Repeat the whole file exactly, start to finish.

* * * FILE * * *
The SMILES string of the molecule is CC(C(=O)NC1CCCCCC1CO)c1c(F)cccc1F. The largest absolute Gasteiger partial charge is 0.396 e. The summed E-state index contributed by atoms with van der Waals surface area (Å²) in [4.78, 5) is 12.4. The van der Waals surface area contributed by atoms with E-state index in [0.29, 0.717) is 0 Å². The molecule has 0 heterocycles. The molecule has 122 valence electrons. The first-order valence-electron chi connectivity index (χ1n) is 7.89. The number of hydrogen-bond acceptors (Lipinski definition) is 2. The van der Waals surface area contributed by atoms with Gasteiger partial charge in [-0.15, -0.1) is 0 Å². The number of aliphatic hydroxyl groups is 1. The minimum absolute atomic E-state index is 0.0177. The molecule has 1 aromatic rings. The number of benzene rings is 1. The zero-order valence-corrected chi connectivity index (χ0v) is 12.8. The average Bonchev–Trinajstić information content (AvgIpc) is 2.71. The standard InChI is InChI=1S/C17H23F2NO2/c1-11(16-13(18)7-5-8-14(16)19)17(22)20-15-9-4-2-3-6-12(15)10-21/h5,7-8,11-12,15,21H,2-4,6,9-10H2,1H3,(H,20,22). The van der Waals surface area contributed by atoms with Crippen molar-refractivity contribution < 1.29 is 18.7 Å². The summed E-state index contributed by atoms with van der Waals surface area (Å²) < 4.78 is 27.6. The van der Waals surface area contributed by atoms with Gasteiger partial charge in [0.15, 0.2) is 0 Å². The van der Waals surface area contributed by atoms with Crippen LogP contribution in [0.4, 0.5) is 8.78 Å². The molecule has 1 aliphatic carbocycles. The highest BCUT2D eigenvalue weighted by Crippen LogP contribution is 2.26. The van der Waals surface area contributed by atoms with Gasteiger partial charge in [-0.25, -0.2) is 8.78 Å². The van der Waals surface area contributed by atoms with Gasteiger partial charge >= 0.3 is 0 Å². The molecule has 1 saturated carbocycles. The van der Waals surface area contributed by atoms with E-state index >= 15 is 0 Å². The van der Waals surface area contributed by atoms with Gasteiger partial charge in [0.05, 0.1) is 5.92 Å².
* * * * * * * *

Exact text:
The SMILES string of the molecule is CC(C(=O)NC1CCCCCC1CO)c1c(F)cccc1F. The largest absolute Gasteiger partial charge is 0.396 e. The summed E-state index contributed by atoms with van der Waals surface area (Å²) in [4.78, 5) is 12.4. The van der Waals surface area contributed by atoms with E-state index in [0.29, 0.717) is 0 Å². The molecule has 0 heterocycles. The molecule has 122 valence electrons. The first-order valence-electron chi connectivity index (χ1n) is 7.89. The number of hydrogen-bond acceptors (Lipinski definition) is 2. The van der Waals surface area contributed by atoms with Gasteiger partial charge in [-0.15, -0.1) is 0 Å². The number of aliphatic hydroxyl groups is 1. The minimum absolute atomic E-state index is 0.0177. The molecule has 1 aromatic rings. The number of benzene rings is 1. The zero-order valence-corrected chi connectivity index (χ0v) is 12.8. The average Bonchev–Trinajstić information content (AvgIpc) is 2.71. The standard InChI is InChI=1S/C17H23F2NO2/c1-11(16-13(18)7-5-8-14(16)19)17(22)20-15-9-4-2-3-6-12(15)10-21/h5,7-8,11-12,15,21H,2-4,6,9-10H2,1H3,(H,20,22). The van der Waals surface area contributed by atoms with Crippen molar-refractivity contribution < 1.29 is 18.7 Å². The summed E-state index contributed by atoms with van der Waals surface area (Å²) < 4.78 is 27.6. The van der Waals surface area contributed by atoms with Gasteiger partial charge in [0.15, 0.2) is 0 Å². The van der Waals surface area contributed by atoms with Crippen LogP contribution in [0.4, 0.5) is 8.78 Å². The molecule has 1 aliphatic carbocycles. The highest BCUT2D eigenvalue weighted by Crippen LogP contribution is 2.26. The van der Waals surface area contributed by atoms with Gasteiger partial charge in [-0.25, -0.2) is 8.78 Å². The van der Waals surface area contributed by atoms with Gasteiger partial charge >= 0.3 is 0 Å². The molecule has 1 saturated carbocycles. The van der Waals surface area contributed by atoms with E-state index >= 15 is 0 Å². The van der Waals surface area contributed by atoms with Gasteiger partial charge in [0.05, 0.1) is 5.92 Å².